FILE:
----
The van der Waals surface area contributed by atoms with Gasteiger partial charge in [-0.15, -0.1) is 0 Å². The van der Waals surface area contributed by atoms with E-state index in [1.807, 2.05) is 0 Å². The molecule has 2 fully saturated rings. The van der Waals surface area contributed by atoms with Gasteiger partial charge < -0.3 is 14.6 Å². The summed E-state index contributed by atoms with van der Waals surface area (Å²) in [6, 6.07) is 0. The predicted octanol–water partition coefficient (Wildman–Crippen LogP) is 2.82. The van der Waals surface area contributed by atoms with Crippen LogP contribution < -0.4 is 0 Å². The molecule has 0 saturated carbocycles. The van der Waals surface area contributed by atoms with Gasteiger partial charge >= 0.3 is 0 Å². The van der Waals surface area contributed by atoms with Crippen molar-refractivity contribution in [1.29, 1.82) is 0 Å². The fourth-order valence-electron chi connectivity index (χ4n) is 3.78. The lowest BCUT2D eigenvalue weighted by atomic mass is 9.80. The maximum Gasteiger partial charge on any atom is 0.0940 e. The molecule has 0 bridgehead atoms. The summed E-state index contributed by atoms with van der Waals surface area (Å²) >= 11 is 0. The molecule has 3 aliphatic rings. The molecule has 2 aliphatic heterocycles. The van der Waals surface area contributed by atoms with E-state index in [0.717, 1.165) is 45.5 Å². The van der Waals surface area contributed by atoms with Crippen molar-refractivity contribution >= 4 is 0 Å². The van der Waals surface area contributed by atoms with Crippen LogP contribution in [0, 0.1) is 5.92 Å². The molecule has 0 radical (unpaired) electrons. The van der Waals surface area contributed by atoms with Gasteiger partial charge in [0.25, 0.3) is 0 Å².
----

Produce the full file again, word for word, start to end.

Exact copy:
The van der Waals surface area contributed by atoms with Gasteiger partial charge in [-0.15, -0.1) is 0 Å². The van der Waals surface area contributed by atoms with E-state index in [1.807, 2.05) is 0 Å². The molecule has 2 fully saturated rings. The van der Waals surface area contributed by atoms with Gasteiger partial charge < -0.3 is 14.6 Å². The summed E-state index contributed by atoms with van der Waals surface area (Å²) in [6, 6.07) is 0. The predicted octanol–water partition coefficient (Wildman–Crippen LogP) is 2.82. The van der Waals surface area contributed by atoms with Crippen LogP contribution < -0.4 is 0 Å². The molecule has 0 saturated carbocycles. The van der Waals surface area contributed by atoms with Gasteiger partial charge >= 0.3 is 0 Å². The van der Waals surface area contributed by atoms with Crippen molar-refractivity contribution in [1.29, 1.82) is 0 Å². The fourth-order valence-electron chi connectivity index (χ4n) is 3.78. The lowest BCUT2D eigenvalue weighted by atomic mass is 9.80. The maximum Gasteiger partial charge on any atom is 0.0940 e. The molecule has 0 bridgehead atoms. The summed E-state index contributed by atoms with van der Waals surface area (Å²) >= 11 is 0. The molecule has 3 aliphatic rings. The molecule has 2 aliphatic heterocycles. The van der Waals surface area contributed by atoms with E-state index in [0.717, 1.165) is 45.5 Å². The van der Waals surface area contributed by atoms with Crippen molar-refractivity contribution >= 4 is 0 Å². The van der Waals surface area contributed by atoms with Crippen LogP contribution in [0, 0.1) is 5.92 Å². The molecule has 0 radical (unpaired) electrons. The van der Waals surface area contributed by atoms with Gasteiger partial charge in [0.25, 0.3) is 0 Å².